My Tuesdays this semester are heavily scheduled, in my generally-not-so-scheduled work life--I teach class from 9-10:20 and lab from 1-4:50. Normally I can use the time in between, at least in part, to prep for the lab. Normally I also do a hard running workout on Tuesdays, and I leave the house before anyone gets up to do that before work. But today was my daughter's picture day at school, so I had to stay home to help her with her hair. (Although at the end of the day, she informed me that she'd had to adjust her ponytails anyway, because I made them too high. It is a good sign that it is finally dawning on her that I am not so good at doing hair. Hence my own short haircut.)
So after the first class and a meeting, I headed out to fit in the track workout before lab. And let me just pause here and note that I appreciate the flexibility of a job that lets me do this. I work a lot of hours at night, but no one bothers me if I head out to do a track workout at 11:15. And wow, what a workout!
I had 6 800's at what I think is optimistically 5K pace--like the 5K pace I dream about when I'm bored on a long run. Only when I dream about it, it doesn't hurt quite as much as this did. I had short rest (200 jog), except for after the 4th one, when my coach gifted me a 400 jog, and I believe I set a new record for slowest 400 ever jogged. I managed to make the pace, plus or minus a couple seconds, each time. And at the end I felt that I'm-about-to-throw-up thing I feel at the end of races.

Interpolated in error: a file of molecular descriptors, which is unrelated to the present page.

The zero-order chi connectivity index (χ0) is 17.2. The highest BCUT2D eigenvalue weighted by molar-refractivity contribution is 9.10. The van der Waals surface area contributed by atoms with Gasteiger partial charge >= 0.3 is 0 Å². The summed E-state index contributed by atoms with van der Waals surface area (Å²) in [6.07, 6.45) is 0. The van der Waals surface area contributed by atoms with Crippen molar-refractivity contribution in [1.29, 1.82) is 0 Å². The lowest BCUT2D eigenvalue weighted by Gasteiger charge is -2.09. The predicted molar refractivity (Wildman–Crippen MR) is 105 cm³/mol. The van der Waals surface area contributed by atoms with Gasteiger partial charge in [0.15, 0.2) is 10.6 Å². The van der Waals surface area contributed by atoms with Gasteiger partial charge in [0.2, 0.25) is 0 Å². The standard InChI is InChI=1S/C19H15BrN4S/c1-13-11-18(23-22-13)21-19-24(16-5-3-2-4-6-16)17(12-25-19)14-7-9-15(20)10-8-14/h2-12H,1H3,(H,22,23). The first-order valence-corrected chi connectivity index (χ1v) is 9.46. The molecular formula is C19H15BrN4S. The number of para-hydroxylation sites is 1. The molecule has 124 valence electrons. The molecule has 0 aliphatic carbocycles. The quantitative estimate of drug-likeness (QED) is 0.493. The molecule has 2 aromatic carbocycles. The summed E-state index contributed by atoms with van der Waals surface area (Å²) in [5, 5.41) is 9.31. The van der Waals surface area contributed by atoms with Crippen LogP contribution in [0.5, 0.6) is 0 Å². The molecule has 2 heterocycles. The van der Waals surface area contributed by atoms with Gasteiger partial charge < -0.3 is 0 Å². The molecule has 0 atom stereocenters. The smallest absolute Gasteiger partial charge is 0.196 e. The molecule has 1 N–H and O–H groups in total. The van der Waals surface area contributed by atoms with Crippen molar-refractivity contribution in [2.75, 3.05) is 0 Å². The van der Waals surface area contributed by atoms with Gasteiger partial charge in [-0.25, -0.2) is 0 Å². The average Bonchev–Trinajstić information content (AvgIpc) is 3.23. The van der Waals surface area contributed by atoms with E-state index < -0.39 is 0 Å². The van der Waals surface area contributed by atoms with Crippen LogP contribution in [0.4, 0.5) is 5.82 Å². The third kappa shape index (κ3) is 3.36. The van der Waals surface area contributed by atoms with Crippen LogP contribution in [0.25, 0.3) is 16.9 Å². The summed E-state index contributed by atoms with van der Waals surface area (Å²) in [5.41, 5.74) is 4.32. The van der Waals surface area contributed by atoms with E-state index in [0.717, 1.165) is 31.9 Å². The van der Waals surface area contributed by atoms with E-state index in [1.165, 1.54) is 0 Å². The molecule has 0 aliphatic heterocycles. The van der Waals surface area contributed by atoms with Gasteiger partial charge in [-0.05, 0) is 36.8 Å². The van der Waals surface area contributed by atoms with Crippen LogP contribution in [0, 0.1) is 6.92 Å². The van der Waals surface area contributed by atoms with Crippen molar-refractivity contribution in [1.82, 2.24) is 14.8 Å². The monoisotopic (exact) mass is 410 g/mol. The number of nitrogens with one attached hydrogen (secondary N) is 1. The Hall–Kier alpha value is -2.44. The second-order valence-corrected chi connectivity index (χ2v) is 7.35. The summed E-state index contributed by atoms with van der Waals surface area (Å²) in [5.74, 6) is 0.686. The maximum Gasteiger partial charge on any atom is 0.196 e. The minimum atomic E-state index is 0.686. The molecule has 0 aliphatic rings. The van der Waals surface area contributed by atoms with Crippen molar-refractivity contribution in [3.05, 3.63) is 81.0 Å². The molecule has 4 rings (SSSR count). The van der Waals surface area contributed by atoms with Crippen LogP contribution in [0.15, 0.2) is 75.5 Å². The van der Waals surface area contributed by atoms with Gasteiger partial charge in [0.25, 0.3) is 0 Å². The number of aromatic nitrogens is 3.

I was sort of relieved about that, actually, because one of my favorite bloggers, Steve in a Speedo, recently posted a back and forth with his coach about just this--how if you're not feeling that bad, you're not working hard enough. I started to feel inadequate, since I couldn't remember feeling that bad in a workout for a long time. But now that I nearly barfed on my shoes today, I feel all happy again. Funny how that works.
And then I got to go teach lab for four hours, which was probably good for my legs (no sitting down), but was a little exhausting. We started out by going down to the pond on campus to measure dissolved oxygen content, and when I bent over to take my reading, I nearly passed out when I stood back up. Still, as a chemist who spends most of her experimental life in basement rooms looking at instruments, it was fun to do a little outside chemistry. Plus our experiment involved solutions changing colors, and really, nothing makes you feel like a chemist quite like color changes.